Various sample types and amplification reagents yield high confidence pfcrt haplotype calls

DNA from 244 samples was PCR-amplified and analysed using HRM on the Rotor-Gene Q instrument. In general, the range of Ct values for the quantitative PCR step was similar between the two groups (Fig. 3a and b). Mean Ct values of the Giemsa-stained slides and blood pellets (Group 1), and blood spot (Group 2) samples were 28.1, 35, and 31 cycles, respectively (Additional file 1: Table S1). Mean Ct values from CVMNK, CVIET and SVMNK haplotypes called in the two groups also displayed a similar range (Fig. 3a and b) and mean (mean Ct value of Group 1 CVMNK: 30.2; CVIET: 28.1 and Group 2 CVMNK: 31.6; CVIET: 30.2; SVMNT: 26.8 cycles). Two PCR-HRM reagent mixes were used over the course of the study due to differences in their accessibility: for Group 1 samples, LightScanner Master mix was used, which includes LC-Green dye;for Group 2 samples, HotstarTaq Master mix with added LC-Green dye was used. Similar to the analysis of sample type and haplotype, no notable differences were detected between the two different mixes in Ct value range (Fig. 3a and b) and mean (mean Ct value of Group 1: 28.2 and Group 2: 31.1 cycles).

Fig. 3

High-Resolution Melt analysis results from various sample sources and PCR-HRM mixes. Ct values (from quantitative PCR) and confidence percentages (from High-Resolution Melt analysis haplotype calls) display comparable results between Group 1 (a) and Group 2 (b) samples despite variable sources and PCR-HRM master mixes. Confidence percentages are automatically assigned by Rotor-Gene Q software to each sample according to their HRM melt profiles. Manual calls were set to a confidence percentage of 100 %. Samples with Ct values of > 38 cycles were excluded from the analysis (indicated as grey triangle).-G, Giemsa-stained blood slides; -B, blood pellets; CVMNK, wild type; SVMNT, mutant; CVIET, mutant

Sample material was not normalized prior to amplification because DNA purified from clinical samples contains both human and parasite genomes. However, through the use of parasite DNA controls of known concentration (HB3, 7G8, 7C424), the clinical parasite DNA concentration range was estimated to be between ~ 1 ng and 10− 5ng per reaction. The lowest DNA concentration used in this study and the lowest DNA concentration detected by HRM were estimated to be between 10− 4 and 10− 5ng per reaction. This limit of detection for HRM is consistent with previous publications [34, 42, 43].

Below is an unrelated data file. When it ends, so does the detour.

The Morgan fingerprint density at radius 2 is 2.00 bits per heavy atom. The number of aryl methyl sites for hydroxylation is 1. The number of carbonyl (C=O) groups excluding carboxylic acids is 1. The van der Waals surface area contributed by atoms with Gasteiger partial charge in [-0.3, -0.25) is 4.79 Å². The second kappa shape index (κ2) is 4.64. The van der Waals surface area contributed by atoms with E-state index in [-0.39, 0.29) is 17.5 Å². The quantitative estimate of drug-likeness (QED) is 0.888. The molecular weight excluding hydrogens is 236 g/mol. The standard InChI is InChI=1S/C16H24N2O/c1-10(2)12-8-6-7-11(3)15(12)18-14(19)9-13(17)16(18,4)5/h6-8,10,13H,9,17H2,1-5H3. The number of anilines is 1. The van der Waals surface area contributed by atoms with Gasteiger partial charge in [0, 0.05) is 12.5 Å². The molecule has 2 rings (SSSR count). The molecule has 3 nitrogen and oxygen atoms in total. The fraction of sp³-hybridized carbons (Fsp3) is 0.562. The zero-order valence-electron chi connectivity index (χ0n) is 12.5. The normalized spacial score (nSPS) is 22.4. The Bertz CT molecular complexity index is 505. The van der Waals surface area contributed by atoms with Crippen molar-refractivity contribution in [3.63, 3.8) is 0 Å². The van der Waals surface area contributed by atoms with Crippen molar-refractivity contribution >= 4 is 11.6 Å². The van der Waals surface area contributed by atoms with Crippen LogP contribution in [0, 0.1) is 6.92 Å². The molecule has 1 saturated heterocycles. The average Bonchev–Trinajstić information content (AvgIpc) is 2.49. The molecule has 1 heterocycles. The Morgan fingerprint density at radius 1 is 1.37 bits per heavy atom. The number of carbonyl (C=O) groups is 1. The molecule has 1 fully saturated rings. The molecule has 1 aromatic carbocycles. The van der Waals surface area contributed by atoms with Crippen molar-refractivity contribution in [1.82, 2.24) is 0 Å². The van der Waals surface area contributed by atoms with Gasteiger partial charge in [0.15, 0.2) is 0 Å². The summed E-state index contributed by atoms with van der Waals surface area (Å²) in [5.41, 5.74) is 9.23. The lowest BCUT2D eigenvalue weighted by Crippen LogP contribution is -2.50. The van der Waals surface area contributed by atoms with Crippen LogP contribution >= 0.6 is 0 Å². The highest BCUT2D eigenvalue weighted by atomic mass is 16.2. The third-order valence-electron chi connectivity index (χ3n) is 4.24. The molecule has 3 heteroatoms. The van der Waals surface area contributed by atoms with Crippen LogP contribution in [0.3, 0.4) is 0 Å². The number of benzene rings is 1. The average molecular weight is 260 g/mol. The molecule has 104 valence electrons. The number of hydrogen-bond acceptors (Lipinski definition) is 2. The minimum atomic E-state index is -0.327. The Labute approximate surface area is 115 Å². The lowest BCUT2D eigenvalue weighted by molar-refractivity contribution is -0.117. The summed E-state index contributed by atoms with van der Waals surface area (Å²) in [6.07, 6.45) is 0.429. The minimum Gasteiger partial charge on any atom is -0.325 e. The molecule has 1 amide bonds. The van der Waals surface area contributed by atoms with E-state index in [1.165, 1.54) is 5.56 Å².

Following HRM steps, the pfcrt haplotype was automatically called by the Rotor-Gene software and inspected manually for accuracy (see Methods for details). Overall, mean confidence percentages across the different groups were > 89 % (Table 1; Fig. 3a and b). Further supporting the reliability of the automatic haplotype calls, there was an inverse correlation between Ct value and confidence percentage (p value of 2.243e−9, Additional file 1: Fig. S3). The average confidence percentage produced by automatic calls was > 90 % for all sample types and haplotypes (Table 1). Manual calls, which were made when a visual discrepancy was identified on the difference curve, represented only 9.2 % (11/244) of calls and were confined to Group 1 samples (Additional file 1: Table S1). Additionally, a larger percentage of samples from this group had to be re-tested due to high Ct values, NTC, or variant calls (10.9 % or 13/119 of Group 1 samples versus 3.2 % or 4/125 of Group 2 samples solely derived from blood spots, Additional file 1: Table S1). These Group 1 sample characteristics may be due to the slightly lower quality of DNA of the samples (derived from Giemsa-stained slides and collected 5 years earlier).

Table 1 Summary of High-Resolution Melt assay results and important metrics

The mutant CVIET haplotype is common in southwestern Uganda

Overall, 66 % of the samples tested were called as the CVIET haplotype (162/244). The mutant CVIET haplotype was detected in the majority of the Group 1 samples (94.1 %; 112/119 samples, Table 1). Only 5 % (6/119) showed the wild type, CVMNK haplotype. However, the CVIET haplotype was less prominent in the Group 2 samples (43.8 %; 50/114, Table 1); more than half of samples were called as the CVMNK haplotype (52.6 %; 60/114). A single Group 2 sample displayed the mutant SVMNT haplotype (0.9 %; 1/114). However, due to a low confidence percentage (~ 34 %, Fig. 3b, Additional file 1: Table S1), classification of this sample was likely not accurate. Overall, only 4 clinical samples were called as variations (1/119 and 3/114 from Group 1 and 2 samples, respectively, Additional file 1: Table S1). Although the Ct value of these samples were in range of the other samples (~ 30–37 cycles), they exhibited an unknown melting profile that was not identified as CVMNK, SVMNK, or CVIET. These variants could, therefore, represent novel CQ mutations, alternative haplotypes (non-CVMNK/SVMNT/CVIET), or mixed haplotypes.

The identification of mixed haplotypes requires manual inspection